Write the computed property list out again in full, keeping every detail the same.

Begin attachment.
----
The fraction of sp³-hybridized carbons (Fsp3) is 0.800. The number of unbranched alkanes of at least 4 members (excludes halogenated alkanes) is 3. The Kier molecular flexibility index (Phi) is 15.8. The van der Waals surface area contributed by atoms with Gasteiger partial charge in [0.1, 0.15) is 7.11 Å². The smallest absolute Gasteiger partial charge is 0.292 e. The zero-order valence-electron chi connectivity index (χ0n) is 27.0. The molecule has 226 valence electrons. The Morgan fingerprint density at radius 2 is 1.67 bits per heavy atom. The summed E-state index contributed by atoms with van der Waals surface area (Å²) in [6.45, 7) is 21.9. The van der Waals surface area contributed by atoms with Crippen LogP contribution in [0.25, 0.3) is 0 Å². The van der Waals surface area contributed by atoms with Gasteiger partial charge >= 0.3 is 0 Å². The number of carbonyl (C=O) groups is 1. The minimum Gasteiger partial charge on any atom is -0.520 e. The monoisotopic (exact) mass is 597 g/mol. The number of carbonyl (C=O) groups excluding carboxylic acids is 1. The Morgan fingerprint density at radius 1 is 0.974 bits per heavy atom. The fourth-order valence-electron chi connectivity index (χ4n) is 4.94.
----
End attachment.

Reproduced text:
The fraction of sp³-hybridized carbons (Fsp3) is 0.800. The number of unbranched alkanes of at least 4 members (excludes halogenated alkanes) is 3. The Kier molecular flexibility index (Phi) is 15.8. The van der Waals surface area contributed by atoms with Gasteiger partial charge in [0.1, 0.15) is 7.11 Å². The smallest absolute Gasteiger partial charge is 0.292 e. The zero-order valence-electron chi connectivity index (χ0n) is 27.0. The molecule has 226 valence electrons. The Morgan fingerprint density at radius 2 is 1.67 bits per heavy atom. The summed E-state index contributed by atoms with van der Waals surface area (Å²) in [6.45, 7) is 21.9. The van der Waals surface area contributed by atoms with Crippen LogP contribution in [0.25, 0.3) is 0 Å². The van der Waals surface area contributed by atoms with Gasteiger partial charge >= 0.3 is 0 Å². The number of carbonyl (C=O) groups is 1. The minimum Gasteiger partial charge on any atom is -0.520 e. The monoisotopic (exact) mass is 597 g/mol. The number of carbonyl (C=O) groups excluding carboxylic acids is 1. The Morgan fingerprint density at radius 1 is 0.974 bits per heavy atom. The fourth-order valence-electron chi connectivity index (χ4n) is 4.94.